When Bistro Verdu opened its doors in Montrose almost four years ago, the Spanish and French-influenced restaurant had no liquor license. Customers brought their own wine until the owner-chef Michael Ruiz's application for a license was approved. Faced with the task of designing a good wine list, he enlisted the help of wine consultant Jeff Zimmitti.
Today the two men are neighbors on Verdugo Road. At Bistro Verdu, Michael continues to build a loyal customer base. Jeff's new Rosso Wine shop, next door to the bistro, attracts and educates local wine aficionados with an ambitious weekly wine-tasting schedule.
I went to visit with Michael and Jeff on a sunny afternoon last week. Michael was busy in his kitchen, setting up for the dinner rush, so I hopped up on a stool at the wine bar to chat with Jeff.
Jeff grew up in Connecticut and moved to Los Angeles to pursue a music career in 1985. For many years he played the drums for independent, popular underground bands. Jeff toured Europe and Japan with groups like Idaho.
"My father is from Italy and around 1990 I visited his extended family in Italy. They are winemakers. Traveling through Europe, drinking simple wines in the regions where they were grown, opened my eyes. I began to understand how perfectly wines work with food," Jeff said.
He developed an affinity for everyday wines. "Wine is just a beverage, it is said, but it can become a magical experience, too," he said.
To become a wine expert, Jeff educated his palate by studying other experts like Robert Parker. He read their reports on wine, bought the wine, tasted it and kept his own journals.
"As I tasted and compared my wine notes with the experts, I began to isolate flavors and smells," he said. Jeff credits the rigorous discipline of writing about the wines he tasted with teaching him how to work with others.
"I learned how to focus. That is the key to understanding wine. When customers come, I can tell them how a wine tastes. I ask them about their own likes. Over time, I can guide them to wines I know they will like," he added. Jeff's dedication to understanding both wine and his customers' needs is paying off. He says that 80 percent of his first-time buyers come back to purchase again.
He attributes the high rate of return visits to his customer service. "I think that customer service is disappearing from society. It saddens me, but it also motivates me. It challenges me to succeed," he offered.
Jeff's longtime companion, Lisa DeFazio, shares his passion for success. "My girlfriend, Lisa, is a big part of Rosso's success," he said.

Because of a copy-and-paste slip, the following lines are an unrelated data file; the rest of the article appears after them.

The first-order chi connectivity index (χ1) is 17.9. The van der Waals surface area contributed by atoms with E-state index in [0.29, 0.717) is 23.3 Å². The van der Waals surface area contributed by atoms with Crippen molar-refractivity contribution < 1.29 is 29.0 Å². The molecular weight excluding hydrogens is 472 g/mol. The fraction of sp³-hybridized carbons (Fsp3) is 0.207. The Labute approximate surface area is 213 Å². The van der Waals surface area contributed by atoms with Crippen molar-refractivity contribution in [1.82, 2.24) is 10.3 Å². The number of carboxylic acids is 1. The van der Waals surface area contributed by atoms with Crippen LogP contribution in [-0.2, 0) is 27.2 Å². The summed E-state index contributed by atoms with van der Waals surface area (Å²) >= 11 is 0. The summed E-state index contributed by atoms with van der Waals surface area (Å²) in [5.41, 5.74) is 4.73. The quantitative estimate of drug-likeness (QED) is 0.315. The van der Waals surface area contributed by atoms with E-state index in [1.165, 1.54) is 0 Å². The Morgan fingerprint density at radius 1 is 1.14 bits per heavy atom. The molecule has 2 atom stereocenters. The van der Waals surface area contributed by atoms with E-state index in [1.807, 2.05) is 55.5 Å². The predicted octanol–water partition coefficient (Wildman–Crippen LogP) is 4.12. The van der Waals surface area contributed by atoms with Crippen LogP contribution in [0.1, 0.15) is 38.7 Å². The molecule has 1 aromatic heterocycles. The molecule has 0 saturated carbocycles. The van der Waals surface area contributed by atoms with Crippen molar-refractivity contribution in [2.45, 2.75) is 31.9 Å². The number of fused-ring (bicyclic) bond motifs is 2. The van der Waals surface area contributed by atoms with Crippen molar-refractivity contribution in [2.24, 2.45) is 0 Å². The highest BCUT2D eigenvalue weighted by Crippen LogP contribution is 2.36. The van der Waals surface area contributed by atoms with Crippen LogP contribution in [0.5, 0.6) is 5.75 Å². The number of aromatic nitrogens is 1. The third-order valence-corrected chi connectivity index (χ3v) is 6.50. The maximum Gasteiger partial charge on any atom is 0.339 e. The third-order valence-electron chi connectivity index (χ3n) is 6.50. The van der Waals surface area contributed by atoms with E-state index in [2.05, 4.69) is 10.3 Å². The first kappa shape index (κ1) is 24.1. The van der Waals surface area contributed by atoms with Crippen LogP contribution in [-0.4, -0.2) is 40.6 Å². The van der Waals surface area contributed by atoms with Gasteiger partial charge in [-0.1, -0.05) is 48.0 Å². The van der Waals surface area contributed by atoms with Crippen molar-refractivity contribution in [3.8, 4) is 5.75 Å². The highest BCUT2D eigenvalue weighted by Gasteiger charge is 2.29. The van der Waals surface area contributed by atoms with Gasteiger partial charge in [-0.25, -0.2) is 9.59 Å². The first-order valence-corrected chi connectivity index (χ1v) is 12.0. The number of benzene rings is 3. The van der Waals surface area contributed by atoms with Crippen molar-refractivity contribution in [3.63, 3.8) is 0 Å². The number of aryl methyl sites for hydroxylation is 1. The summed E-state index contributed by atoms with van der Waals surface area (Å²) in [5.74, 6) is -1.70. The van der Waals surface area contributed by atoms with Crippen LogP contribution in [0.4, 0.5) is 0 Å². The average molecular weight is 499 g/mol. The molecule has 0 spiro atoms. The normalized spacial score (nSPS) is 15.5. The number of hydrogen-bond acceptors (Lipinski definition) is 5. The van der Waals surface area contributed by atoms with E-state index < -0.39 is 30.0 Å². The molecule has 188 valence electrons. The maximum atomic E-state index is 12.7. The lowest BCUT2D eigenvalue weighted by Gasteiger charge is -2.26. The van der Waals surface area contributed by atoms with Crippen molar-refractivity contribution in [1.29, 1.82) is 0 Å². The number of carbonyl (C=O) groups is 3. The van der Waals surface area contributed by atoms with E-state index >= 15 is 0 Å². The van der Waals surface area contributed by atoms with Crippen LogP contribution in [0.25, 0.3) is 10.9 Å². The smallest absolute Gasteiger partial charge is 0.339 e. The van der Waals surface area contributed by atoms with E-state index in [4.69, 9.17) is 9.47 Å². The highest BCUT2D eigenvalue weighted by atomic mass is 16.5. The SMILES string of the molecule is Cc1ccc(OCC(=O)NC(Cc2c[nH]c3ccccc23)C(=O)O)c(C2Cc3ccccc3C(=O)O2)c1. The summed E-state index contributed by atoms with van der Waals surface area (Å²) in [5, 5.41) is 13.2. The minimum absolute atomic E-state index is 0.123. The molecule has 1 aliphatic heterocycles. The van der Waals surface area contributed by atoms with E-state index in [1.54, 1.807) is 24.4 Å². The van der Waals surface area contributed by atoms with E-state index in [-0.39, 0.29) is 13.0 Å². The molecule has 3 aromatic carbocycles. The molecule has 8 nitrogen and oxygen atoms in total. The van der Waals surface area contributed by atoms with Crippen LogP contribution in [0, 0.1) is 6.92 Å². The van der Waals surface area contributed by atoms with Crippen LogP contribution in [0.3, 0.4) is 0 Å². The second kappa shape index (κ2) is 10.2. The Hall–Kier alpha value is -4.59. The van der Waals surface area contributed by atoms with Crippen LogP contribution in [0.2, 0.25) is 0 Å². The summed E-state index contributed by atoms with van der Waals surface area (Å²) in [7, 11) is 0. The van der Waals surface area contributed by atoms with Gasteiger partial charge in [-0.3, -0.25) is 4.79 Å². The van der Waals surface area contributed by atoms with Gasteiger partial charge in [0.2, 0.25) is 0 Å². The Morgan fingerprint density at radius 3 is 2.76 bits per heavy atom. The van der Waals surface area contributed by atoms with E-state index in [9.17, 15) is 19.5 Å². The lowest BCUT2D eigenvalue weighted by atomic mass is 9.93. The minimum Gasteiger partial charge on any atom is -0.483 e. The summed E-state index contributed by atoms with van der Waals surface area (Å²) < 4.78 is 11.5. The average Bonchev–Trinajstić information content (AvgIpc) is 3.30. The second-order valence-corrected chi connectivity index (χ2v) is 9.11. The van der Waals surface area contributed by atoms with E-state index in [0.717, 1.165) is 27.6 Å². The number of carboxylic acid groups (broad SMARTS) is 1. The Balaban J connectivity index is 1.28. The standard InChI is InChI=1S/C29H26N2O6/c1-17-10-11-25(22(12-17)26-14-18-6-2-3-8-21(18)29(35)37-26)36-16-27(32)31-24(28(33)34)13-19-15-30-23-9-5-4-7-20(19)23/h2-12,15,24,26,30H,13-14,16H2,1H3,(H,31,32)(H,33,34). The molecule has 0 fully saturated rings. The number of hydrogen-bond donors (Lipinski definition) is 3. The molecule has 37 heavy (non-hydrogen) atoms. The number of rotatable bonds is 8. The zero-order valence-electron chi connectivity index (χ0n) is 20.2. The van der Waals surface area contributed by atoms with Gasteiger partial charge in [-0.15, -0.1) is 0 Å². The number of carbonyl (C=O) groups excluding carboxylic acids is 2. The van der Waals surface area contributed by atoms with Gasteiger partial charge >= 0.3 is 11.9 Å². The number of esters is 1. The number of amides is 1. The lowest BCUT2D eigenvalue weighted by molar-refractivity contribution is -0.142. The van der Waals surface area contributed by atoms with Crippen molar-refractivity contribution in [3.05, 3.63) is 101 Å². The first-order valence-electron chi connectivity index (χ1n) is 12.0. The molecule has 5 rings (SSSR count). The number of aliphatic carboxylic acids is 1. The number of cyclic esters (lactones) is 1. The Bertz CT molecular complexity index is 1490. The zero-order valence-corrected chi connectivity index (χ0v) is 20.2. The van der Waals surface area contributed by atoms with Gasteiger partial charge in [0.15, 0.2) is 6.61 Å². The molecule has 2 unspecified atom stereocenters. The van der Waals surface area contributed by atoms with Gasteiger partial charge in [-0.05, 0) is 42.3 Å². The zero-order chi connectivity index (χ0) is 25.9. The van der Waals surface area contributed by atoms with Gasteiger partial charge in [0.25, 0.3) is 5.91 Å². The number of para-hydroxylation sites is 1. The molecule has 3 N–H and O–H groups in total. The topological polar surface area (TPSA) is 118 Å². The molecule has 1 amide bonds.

Rosso offers wine tastings every weekend, spotlighting wines from Italy, Spain, France and California. This week, on Friday and Saturday evening, Jeff is pouring three Spanish wines: a 2002 Valdrinal Roble Ribera del Duero, made entirely from Tempranillo grapes; a 2003 Bodega Inurrieta Norte Navarra, a 60-40 blend of Merlot and Cabernet Sauvignon; and a 2004 Malondro Montsant, an even split of Garnacha and Crinena.
On Sunday, starting at noon, Jeff will complement the return of spring-summer brunch at the bistro next door with a celebration of "Bubbles and Regional Cheese," serving sparkling wines and artisan cheeses.
Michael Ruiz left his kitchen in the hands of his capable sous chef, Alfred Salvitierra, to join us for a few minutes. Michael and his wife, Jennifer, live in Verdugo Woodlands with their son Max, 3.
Michael developed his craft under the tutelage of stellar chefs like Jeremy Towers and Alice Waters. He and his wife traveled from San Diego to Seattle as Michael worked his way up the culinary ladder. The fare at Bistro Verdu reflects Michael's Spanish background and his apprenticeship in a village chateau-restaurant in the Burgundy region of France, near Lyon.
Michael admired the French attitude toward the dining experience. "The meal was the experience," he said. "The French relax and spend a long time enjoying their food."
His goal at Bistro Verdu is to re-create the village dining experience. He said that he loves the little neighborhood where the restaurant is located, mentioning other nearby places like Frank's Famous, Shreiners and Berolina's.
This summer Michael will open a specialty food shop to expand the gourmet flavors of the area. "We have a real neighborhood here. I want to reflect the friendliness of it, too," he added.
In the spirit of sharing, Michael sent our readers an exclusive recipe for a springtime fresh-tasting gazpacho with crab and a cilantro-cream topping.
Dungeness Crab Gazpacho
With Piquillo Peppers And Heirloom Tomato
Chef Michael Ruiz of Bistro Verdu
½ lb fresh Dungeness crab meat (cooked)
2 medium heirloom tomatoes (diced ¼ inch)
10 red piquillo peppers** (roasted and peeled)
8 oz fresh tomato juice
1 ear sweet yellow corn (roasted and cleaned off cob)
4 shallots (peeled and chopped)
Juice of 1 lime
1 teaspoon sugar
¼ cup cilantro (cleaned and stemmed)
2 tablespoons plain yogurt
1 tablespoon sour cream
Sea salt and freshly cracked black pepper (to taste)
4 chilled soup bowls
Place piquillo peppers, tomato juice and shallots in a blender and puree until texture is completely smooth. Pour pureed mixture into a large mixing bowl; add corn and diced tomatoes. Mix and season with lime juice, salt and pepper. Chill for one hour in the refrigerator.
For the garnish, mix sugar, sour cream, yogurt and cilantro, until smooth.
Remove gazpacho from fridge, stir and ladle into 4 chilled soup bowls, top with 2 OZ each with crabmeat. Garnish each serving with cilantro crème. Serves 4.
Open a bottle of sparkling rose and enjoy!